The Glasgow Subway
The word "System" perhaps suggests an elaborate layout of tracks, intersections and stations; there are, in fact, only two tracks which form concentric 10.4Km "circles", imaginatively named the Outer Circle, which runs clockwise through each of the fifteen stations and the Inner circle which runs anti-clockwise through each of the fifteen stations. The trains were originally cable hauled by means of a steam engine which was located between West Street and Shields Road. The system was eventually electrified in 1935.
Originally, all stations had single island platforms which served both circles. Buchanan Street, Partick, Govan, Ibrox, Hillhead, and St Enoch stations were modified to add a second platform during the major late 1970s renovation.
Partick station only came into existence following the 1970s renovation when it replaced the nearby Merkland Street station. The new station offered a better connection to the North Clyde main line services. Traces of Merkland Street station can still be seen in the form of an enlarged tunnel bore, but the platforms have been removed. Some of the furniture and fittings from Merkland Street were used to create the "Kelvin Street" display at the Museum of Transport (since replaced by Riverside Museum).
Of course, being Glasgow, it is rarely referred to as "The Underground", locals preferring to call it "The Subway" or "The Shooglies". The name subway is self evident. To "shoogle" is to rock from side to side and if you have ever ridden on the Glasgow system you will appreciate this nickname.
It is occasionally referred to as "The Clockwork Orange" and there are a few theories as to how that name came about.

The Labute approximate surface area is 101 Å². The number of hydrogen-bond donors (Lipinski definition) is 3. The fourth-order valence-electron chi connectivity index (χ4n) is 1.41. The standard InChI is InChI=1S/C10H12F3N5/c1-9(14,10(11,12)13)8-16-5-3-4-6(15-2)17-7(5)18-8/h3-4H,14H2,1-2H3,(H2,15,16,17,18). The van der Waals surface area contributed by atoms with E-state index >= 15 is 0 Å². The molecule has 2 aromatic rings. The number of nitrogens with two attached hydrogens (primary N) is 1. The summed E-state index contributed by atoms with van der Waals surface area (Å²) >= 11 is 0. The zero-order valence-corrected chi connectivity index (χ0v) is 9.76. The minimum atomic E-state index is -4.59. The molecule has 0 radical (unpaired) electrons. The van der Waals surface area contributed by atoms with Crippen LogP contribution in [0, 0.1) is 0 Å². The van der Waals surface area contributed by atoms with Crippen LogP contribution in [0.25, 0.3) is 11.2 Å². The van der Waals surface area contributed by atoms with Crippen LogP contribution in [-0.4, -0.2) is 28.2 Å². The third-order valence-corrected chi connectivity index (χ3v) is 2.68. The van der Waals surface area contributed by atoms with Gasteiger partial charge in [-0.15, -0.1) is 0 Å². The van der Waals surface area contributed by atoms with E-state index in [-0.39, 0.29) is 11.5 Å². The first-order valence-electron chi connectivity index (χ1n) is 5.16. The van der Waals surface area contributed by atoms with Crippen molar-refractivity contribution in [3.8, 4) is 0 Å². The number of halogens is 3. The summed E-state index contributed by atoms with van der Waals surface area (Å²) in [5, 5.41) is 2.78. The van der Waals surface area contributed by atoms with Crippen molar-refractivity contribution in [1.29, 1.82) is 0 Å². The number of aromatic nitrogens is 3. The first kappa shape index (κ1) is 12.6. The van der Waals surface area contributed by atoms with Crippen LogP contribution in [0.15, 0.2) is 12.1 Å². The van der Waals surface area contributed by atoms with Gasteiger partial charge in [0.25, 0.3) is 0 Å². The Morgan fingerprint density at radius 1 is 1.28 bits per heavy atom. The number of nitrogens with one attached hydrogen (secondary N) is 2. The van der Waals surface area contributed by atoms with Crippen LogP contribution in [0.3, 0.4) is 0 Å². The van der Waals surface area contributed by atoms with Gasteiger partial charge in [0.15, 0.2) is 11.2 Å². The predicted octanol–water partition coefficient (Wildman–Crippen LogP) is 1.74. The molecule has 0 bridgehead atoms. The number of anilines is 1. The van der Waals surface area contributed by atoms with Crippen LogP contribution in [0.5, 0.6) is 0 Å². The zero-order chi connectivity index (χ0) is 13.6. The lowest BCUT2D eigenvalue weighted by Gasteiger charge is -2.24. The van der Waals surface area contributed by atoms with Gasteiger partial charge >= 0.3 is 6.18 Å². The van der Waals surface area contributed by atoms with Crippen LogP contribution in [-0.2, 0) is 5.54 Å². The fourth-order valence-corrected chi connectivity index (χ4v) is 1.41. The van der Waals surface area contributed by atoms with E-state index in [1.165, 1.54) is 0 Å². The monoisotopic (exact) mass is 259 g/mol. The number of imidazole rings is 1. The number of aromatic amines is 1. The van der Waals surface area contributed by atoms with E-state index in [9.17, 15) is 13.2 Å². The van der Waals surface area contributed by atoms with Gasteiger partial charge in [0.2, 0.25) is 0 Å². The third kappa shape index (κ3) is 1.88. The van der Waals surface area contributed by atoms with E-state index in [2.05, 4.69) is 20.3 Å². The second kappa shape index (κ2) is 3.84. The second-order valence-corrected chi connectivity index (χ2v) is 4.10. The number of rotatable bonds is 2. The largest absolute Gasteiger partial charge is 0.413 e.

One theory is that it is named after the Stanley Kubrick film which was released in 1971, because the new trains on the refurbished system, which reopened in 1980 after a three year closure, were bright orange and ran like clockwork around the circles.
Another theory is that it is derived from a comment made by Malcolm Waugh (chairman of Strathclyde Passenger Transport Executive) during a visit by Sir Peter Parker (Chairman of British Rail) to the construction works for the Argyle Line. According to Sir Peter's autobiography, at the partially built Partick interchange station there was a mock-up of a new subway train. Parker remarked to Waugh that "it's like a little clockwork train", to which Waugh, possibly alluding to a number of issues that had hampered the project, replied "Mair like a clockwork orange".
Regardless of how that nickname came about, the trains are certainly small in height and length in comparison with other systems and will probably appear toy-like and even claustrophobic to those more used to the London Underground. At four feet, the gauge is very uncommon and is due to the small tunnel size.
See the official Strathclyde Partnership for Transport website for more details of services and fares.
This Wikipedia article provides a great deal of information about the system.
A new orange and grey livery appeared to be being phased-in in late 2011.
Here is a photo of the pictorial map of the system which is on the exterior wall of West Street station.
There are two entrances to St Enoch station, both in St Enoch Square.
The platforms at St Enoch are one at each side, with the twin tracks in between.
There is an aluminium sculpture at the station (artist unknown) which contains many facts & figures about the underground system - if you look closely!
The above ground scene has changed considerably since 1961.
There are two platforms at Buchanan Street; an island serves the Inner Circle and a standard platform serves the Outer Circle.
A single island platform serves both circles at Cowcaddens.
on the fringes of the West End.
The station is served by a single island platform.
A single island platform serves both platforms at Kelvinbridge.
There are two platforms at Hillhead; an island serves the Inner Circle and a standard platform serves the Outer Circle.
Renovation work was under way in November 2011, continuing into 2012.
A single island platform serves both circles at Kelvinhall. In common with most stations, it can get pretty crowded when there is a football match at Ibrox.
There was a Glasgow Underground exhibit in the former Museum of Transport at the Kelvin Hall which depicted the fictitious Kelvin Street. That museum is now closed and a similar exhibit can now be found at the new Riverside Museum which opened in 2011.
The platforms at Partick are one at each side, with the twin tracks in between.
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